Description This tapestry roundel was likely one of a set that decorated a larger household textile, such as a curtain or wall hanging. Curtains and wall hangings were used in private homes, as well as in public and religious buildings, to prevent drafts, divide spaces, and provide privacy. The tapestry weave of this piece is ideal for such textiles, as it produces a design that can be viewed from either side. Though the majority of the population was Christian by this time, figures from classical mythology continued to decorate objects of daily use. Especially popular were portrayals of pairs of famous lovers. Here, the attribute of the lyre identifies the male figure as either Orpheus or Apollo, indicating that the female must be either Eurydice (Orpheus's wife) or the nymph Daphne (loved by Apollo), or perhaps one of the nine Muses, frequently associated with Apollo.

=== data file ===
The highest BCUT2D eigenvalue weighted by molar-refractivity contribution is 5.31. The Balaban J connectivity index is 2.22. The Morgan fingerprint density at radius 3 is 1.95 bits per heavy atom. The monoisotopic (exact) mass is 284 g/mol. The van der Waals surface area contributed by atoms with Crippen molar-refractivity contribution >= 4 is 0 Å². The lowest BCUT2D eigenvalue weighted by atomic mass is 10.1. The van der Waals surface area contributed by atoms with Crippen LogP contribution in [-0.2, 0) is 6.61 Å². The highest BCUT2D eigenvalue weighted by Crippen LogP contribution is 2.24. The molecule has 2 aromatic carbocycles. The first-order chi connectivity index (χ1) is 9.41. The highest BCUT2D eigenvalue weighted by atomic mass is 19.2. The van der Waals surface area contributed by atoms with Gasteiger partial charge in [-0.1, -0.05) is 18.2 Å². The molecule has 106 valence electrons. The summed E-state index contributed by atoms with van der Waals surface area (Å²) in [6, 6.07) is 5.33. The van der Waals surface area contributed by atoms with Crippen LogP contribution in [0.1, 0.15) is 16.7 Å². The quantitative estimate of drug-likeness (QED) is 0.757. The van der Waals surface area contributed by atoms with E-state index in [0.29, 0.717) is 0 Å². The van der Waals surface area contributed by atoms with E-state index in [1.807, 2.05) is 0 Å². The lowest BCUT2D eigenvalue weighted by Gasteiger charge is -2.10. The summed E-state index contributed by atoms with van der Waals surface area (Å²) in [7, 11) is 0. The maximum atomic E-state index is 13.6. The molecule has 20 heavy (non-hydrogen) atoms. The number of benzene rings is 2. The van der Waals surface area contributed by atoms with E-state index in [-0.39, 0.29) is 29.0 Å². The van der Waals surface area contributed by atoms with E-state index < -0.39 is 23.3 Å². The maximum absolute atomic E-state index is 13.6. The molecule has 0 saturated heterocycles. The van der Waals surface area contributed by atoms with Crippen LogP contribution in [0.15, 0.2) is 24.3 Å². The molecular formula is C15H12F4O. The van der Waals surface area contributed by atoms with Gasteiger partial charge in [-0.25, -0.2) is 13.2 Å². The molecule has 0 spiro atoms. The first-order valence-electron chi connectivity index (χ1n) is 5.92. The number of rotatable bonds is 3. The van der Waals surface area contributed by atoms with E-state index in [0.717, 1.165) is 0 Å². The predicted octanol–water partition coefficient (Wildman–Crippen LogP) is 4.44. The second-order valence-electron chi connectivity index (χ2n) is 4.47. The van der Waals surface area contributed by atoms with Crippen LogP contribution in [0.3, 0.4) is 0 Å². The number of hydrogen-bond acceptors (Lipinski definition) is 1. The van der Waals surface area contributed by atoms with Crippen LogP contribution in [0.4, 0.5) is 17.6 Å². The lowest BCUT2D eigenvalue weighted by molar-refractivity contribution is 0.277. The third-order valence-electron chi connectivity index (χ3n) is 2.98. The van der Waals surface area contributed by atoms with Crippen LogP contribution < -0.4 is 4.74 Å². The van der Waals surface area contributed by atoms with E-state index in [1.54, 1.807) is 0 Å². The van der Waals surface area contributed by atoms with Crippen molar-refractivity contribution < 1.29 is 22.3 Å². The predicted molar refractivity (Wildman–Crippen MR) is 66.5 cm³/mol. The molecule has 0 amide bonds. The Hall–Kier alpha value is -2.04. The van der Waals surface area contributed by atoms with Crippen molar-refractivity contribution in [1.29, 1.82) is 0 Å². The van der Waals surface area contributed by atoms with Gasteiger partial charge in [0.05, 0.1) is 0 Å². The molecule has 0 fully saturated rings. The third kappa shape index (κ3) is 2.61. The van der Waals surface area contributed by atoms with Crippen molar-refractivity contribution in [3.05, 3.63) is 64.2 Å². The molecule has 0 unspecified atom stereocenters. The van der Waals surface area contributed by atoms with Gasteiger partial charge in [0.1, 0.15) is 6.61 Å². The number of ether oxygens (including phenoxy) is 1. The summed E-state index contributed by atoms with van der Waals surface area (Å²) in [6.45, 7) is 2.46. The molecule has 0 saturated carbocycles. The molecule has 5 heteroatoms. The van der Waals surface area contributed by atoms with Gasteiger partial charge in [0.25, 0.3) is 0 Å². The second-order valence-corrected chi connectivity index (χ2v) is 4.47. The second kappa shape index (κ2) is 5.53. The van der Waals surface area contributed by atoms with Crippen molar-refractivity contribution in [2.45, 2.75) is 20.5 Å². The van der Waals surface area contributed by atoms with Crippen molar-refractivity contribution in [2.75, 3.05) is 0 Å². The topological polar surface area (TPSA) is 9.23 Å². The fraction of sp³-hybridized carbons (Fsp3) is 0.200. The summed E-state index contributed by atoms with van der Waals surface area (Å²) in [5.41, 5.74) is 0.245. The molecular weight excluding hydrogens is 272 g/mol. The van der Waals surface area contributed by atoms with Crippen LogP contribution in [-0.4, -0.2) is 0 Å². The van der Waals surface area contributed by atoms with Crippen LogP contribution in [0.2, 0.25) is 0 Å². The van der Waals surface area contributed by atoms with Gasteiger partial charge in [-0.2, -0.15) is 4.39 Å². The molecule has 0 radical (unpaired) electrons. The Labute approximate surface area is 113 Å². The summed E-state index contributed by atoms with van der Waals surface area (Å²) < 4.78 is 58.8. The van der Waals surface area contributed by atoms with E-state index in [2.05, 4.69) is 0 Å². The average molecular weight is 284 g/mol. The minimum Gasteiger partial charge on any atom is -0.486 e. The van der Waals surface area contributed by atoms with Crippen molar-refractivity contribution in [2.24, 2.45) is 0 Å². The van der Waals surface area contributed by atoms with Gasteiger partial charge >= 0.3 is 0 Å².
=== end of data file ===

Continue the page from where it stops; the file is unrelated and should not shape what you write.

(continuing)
- Beyond the Pharaohs: Egypt and the Copts in the Second to Seventh Centuries A.D.. Museum of Art, Rhode Island School of Design, Providence; The Walters Art Gallery, Baltimore. 1989.
- Byzantine Women and Their World. Harvard Art Museums, Cambridge. 2002-2003.
Provenance Henry Walters, Baltimore [date and mode of acquisition unknown]; Walters Art Museum, 1931, by bequest.
Credit Acquired by Henry Walters
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